LONDON — Sheep shearers for Britain, judo teachers for Spain, goldsmiths for Holland. European nations are finding some surprising gaps in their job markets, and competing to woo overseas workers with in-demand skills.
Nations across the continent list shortages in hundreds of occupations. Even as some countries tighten their already strict immigration rules, many are relaxing visa restrictions to help industries import candidates for the jobs that domestic workers can't — or won't — take up.
Many Europeans refuse low-paying jobs, while failure in the past to plan properly for future labor needs has left some skilled professionals in short supply.
"Too often the cart has been put before the horse — in Britain, the government has looked at restricting immigration first, and only then at the need to train up domestic workers to do the jobs previously held by foreign workers," said Abigail Morris, employment policy adviser at the British Chamber of Commerce.
Britain has its own peculiar shortages — needing ballet dancers for the famed stage of Covent Garden's Royal Opera House and sheep shearers for the windswept slopes of Scottish farms.
But the country's government will set a new permanent immigration quota next year, promising to dramatically cut levels of migration. Business leaders warn that the cap will leave the country short in vital industries.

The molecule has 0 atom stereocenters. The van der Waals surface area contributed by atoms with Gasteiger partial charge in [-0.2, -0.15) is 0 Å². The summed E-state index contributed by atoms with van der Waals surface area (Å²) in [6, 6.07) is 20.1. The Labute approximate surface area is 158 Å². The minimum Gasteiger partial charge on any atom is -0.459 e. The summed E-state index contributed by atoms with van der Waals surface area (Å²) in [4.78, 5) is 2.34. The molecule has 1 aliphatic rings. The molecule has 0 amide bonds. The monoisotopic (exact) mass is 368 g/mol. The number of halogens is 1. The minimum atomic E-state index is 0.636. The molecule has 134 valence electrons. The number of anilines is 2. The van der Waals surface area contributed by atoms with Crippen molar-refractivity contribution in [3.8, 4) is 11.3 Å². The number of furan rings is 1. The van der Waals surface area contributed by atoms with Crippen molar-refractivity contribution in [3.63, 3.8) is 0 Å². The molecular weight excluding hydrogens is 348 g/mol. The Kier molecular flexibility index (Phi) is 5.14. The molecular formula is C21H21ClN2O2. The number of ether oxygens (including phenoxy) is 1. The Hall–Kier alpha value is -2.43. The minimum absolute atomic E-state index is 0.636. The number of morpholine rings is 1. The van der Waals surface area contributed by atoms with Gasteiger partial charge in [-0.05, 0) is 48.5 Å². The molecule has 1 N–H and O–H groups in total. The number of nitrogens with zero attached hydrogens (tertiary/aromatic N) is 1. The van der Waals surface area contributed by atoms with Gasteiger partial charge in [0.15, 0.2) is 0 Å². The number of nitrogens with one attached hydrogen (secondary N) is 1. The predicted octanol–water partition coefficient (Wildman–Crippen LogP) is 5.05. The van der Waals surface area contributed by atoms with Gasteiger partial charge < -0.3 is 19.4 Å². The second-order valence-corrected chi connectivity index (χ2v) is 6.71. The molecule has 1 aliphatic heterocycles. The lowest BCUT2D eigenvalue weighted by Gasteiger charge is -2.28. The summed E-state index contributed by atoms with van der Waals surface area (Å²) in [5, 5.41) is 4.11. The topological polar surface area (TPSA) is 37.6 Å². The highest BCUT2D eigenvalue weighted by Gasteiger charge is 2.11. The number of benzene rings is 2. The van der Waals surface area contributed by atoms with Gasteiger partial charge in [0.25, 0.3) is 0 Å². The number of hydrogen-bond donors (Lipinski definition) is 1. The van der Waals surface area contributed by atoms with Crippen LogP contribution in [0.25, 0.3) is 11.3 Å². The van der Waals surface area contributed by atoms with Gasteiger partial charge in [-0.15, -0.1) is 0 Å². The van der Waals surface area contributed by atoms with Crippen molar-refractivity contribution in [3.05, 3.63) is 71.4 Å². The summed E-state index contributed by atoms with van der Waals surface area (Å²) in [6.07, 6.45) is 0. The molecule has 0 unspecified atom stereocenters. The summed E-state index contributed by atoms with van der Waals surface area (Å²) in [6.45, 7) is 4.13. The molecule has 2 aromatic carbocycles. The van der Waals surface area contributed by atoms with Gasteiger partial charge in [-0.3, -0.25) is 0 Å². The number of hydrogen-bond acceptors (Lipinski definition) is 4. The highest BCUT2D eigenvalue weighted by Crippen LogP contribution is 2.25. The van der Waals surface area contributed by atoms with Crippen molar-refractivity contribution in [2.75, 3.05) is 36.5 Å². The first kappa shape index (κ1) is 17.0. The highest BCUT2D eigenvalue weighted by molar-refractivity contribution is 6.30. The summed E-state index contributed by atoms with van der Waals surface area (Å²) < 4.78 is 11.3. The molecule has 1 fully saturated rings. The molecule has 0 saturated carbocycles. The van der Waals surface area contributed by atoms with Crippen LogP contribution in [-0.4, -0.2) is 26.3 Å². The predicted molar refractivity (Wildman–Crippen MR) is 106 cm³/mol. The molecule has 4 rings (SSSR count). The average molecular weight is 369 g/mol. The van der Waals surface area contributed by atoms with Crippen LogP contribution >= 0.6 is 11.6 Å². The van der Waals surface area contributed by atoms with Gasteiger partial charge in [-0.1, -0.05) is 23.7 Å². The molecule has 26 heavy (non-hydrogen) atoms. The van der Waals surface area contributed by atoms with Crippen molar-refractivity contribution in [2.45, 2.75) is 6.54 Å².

Vanessa Rossi, an analyst at London's Chatham House think tank, said, "We've tended to be perennially bad at planning for the future."
Members of the European Union allow citizens of most other member states free movement to live and work in their countries. But their skill shortages mean most members also loosen immigration rules to be able to attract talent from beyond Europe.
While almost all European nations need skilled medical workers and engineers — particularly for major infrastructure projects — the shortages aren't simply confined to hospitals, construction sites or dental clinics.
In Spain, the Asturias region is relaxing visa rules to hire judo and aerobics instructors, the Canary Islands needs forestry experts and the Melilla region, on the coast of north Africa, is seeking ship cooks, deck hands and waiters.
Sweden's government says it needs plumbers, chefs and crane operators. Neighboring Denmark seeks chiropractors, midwives and music teachers. While the Netherlands says unfilled jobs postings have declined in recent years, it still has shortages of carpenters, goldsmiths, pharmacists and truck drivers.